Pre-dawn food run then rush home: Kashmir under curfew
Indian Paramilitary soldiers stand guard on a deserted street during curfew in Srinagar, Indian controlled Kashmir, Thursday, Aug. 8, 2019. (AP Photo/Dar Yasin)
Navigating through narrow, winding streets, Reyaz Ahmed embarks upon a daily drill under an indefinite 24-hour curfew in Indian-controlled Kashmir.
The 35-year-old trader gets up around 5 a.m. and meets his neighbourhood friend in the main city of Srinagar. They walk few kilometres (miles) to reach farmers selling fresh vegetables and milk. On the way, they also get essential groceries and medicines stockpiled by neighbourhood shopkeepers and pharmacists inside their homes.
The routine has one important element: they must be back by 6.
Shortly after dawn, police and paramilitary soldiers, in full riot gear and armed with automatic rifles, swiftly occupy the roads and streets in Srinagar and its old quarters where Ahmed and his friend Adil Bhat live. Government forces set up checkpoints, lay steel barricades and razor wire at all entry and exit points in the urban heart of anti-India protests and clashes.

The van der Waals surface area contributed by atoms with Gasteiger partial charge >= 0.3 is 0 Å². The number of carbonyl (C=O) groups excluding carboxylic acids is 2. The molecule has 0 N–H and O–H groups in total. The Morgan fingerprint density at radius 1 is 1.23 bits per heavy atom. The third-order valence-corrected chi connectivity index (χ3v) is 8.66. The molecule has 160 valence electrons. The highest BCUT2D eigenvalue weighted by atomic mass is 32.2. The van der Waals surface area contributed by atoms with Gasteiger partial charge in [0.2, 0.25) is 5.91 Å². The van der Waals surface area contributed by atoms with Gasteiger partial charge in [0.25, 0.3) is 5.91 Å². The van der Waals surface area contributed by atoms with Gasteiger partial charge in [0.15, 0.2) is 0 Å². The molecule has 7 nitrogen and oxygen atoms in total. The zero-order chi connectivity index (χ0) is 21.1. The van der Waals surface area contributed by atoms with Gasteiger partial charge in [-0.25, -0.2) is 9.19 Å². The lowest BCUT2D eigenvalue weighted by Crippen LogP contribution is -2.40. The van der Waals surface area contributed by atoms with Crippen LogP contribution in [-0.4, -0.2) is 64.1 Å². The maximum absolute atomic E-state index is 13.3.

"Then the day goes in watching television, some sleep and waiting for the evening when soldiers withdraw from the streets," Ahmed said. Bhat doesn't have TV at home and keeps himself informed with whatever news he gets from radio.
An unprecedented security lockdown and near-total communication blockade have continued since Sunday night in Muslim-majority Kashmir, a day before the Hindu nationalist-led government in New Delhi scrapped the disputed Himalayan region's autonomous status. New Delhi rushed tens of thousands of additional soldiers to one of the world's most militarized regions to stave off more unrest from rebels who have been fighting Indian rule for decades.
Tens of thousands of police and soldiers have fanned out across Kashmir to impose curfew as authorities suspended all telephone and internet services as part of the massive the security lockdown, energizing Kashmir's powerful grapevine.
On Friday, the region's police chief, Dilbagh Singh, said the strict curfew will be eased for weekly prayers. "People will be allowed to go to the area-specific mosques for the prayers in most parts of the Srinagar city," he told The Associated Press.